Rent regulation

From YIMBYwiki
Revision as of 12:41, 30 January 2018 by Tmccormick (Talk | contribs)

Jump to: navigation, search
"Rent control" redirects here. 
from ’Rent Control’ show at FringeNYC 2016

Overview

"Rent regulation is a system of laws, administered by a court or a public authority, which aim to ensure the quality and affordability of housing and tenancies on the rental market for land. Comprehensive rent regulation is common in Commonwealth and European Union countries, including Canada, Germany, Ireland, Cyprus and Sweden, and also some states in the United States. Generally a system of rent regulation involves:

  • price controls, limits on the rent that landlord may charge, with rent control and rent stabilization
  • standards by which a landlord may terminate a tenancy (an equivalent of unfair dismissal from employment in tenancies)
  • obligations on the landlord or tenant regarding adequate maintenance of the property
  • a system of oversight and enforcement by an independent regulator and Ombudsman

The classic objective is to limit the price that would result from the market, where an inequality of bargaining power between landlords and tenants produces continually escalating prices without any stable market equilibrium."

- Wikipedia, "Rent regulation." 

 

Vacancy control or decontrol

A key difference between different rent-regulation regimes is whether, or how, they regulate rent of an apartment after it is vacated by a tenant.  The rent might be allowed only the same increment as if still occupied, it might be allowed a higher increment (e.g. as in New York City), or it may be allowed to revert to full market rate (as in San Francisco). 
 

Deferred rent stabilization 

The idea that a unit may come under rent-stabilization guidelines only a certain length of time after it is built, for example 10 or 20 years. 
 

Current rent regulations

California 

San Francisco

Oakland

San Jose

SF rent control study by Diamond, McQuade, Qian (2017)

 

Diamond, Rebecca, Tim McQuade, & Franklin Qian (2017). “The Effects of Rent Control Expansion on Tenants, Landlords, and Inequality: Evidence from San Francisco.”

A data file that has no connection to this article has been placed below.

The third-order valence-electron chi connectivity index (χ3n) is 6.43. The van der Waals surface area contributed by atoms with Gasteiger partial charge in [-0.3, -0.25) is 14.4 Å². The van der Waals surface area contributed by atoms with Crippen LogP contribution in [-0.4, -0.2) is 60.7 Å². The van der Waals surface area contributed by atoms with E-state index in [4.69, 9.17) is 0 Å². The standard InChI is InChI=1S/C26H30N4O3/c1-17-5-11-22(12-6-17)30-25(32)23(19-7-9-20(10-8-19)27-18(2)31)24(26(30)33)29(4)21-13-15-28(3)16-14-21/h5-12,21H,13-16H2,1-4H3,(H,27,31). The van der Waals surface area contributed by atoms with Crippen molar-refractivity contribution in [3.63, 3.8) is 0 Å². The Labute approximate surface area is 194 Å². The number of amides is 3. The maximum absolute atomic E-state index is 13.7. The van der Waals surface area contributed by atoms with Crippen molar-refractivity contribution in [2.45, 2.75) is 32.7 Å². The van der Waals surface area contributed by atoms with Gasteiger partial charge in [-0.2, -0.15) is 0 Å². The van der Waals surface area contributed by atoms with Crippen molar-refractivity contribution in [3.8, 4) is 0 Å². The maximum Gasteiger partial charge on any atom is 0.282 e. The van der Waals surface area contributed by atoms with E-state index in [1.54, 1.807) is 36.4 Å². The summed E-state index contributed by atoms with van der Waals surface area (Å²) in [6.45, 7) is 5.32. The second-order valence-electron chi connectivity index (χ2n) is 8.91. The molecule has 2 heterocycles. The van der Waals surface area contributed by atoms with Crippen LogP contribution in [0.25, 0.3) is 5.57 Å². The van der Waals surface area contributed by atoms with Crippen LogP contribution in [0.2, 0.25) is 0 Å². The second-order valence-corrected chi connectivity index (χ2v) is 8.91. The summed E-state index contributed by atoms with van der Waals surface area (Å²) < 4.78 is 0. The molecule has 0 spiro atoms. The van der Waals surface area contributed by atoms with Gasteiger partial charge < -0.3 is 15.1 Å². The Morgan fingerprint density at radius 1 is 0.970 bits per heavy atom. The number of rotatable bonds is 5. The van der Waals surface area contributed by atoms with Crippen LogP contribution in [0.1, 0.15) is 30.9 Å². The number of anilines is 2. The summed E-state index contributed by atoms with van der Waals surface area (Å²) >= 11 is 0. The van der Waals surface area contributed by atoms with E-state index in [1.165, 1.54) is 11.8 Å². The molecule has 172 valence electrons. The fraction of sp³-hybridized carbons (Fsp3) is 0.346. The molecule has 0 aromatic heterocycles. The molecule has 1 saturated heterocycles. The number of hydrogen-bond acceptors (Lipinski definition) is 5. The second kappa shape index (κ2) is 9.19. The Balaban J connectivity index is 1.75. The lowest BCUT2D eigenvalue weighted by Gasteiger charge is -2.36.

• 26 September, 2017 version. PDF.
    Abstract
    "In this paper, we exploit quasi-experimental variation in the assignment of rent control due to a 1994 ballot initiative to study the welfare impacts of rent control on its tenant bene􏰁ciaries as well as the impact on landlords' responses and the rental market as a whole. Leveraging new micro data which tracks an individual's migration over time, we fi􏰁nd that rent control increased the probability a renter stayed at their 1994 address by close to 20 percent. At the same time, using data on the history of individual parcels in San Francisco, we 􏰁find that treated landlords reduced their supply of available rental housing by 15%, by either converting to condos/TICs, selling to owner occupied, or redeveloping buildings. This led to a city-wide rent increase of 7% and caused $5 billion of welfare losses to all renters. We develop a dynamic, structural model of neighborhood choice to evaluate the welfare impacts of our reduced form e􏰀ects. We 􏰁nd that rent control o􏰀ered large bene􏰁ts to impacted tenants during the 1995-2012 period, averaging between $3100 and $5900 per person each year, with aggregate bene􏰁ts totaling over $423 million annually. The substantial welfare losses due to decreased housing supply could be mitigated if insurance against large rent increases was provided as a form of government social insurance, instead of a regulated mandate on landlords."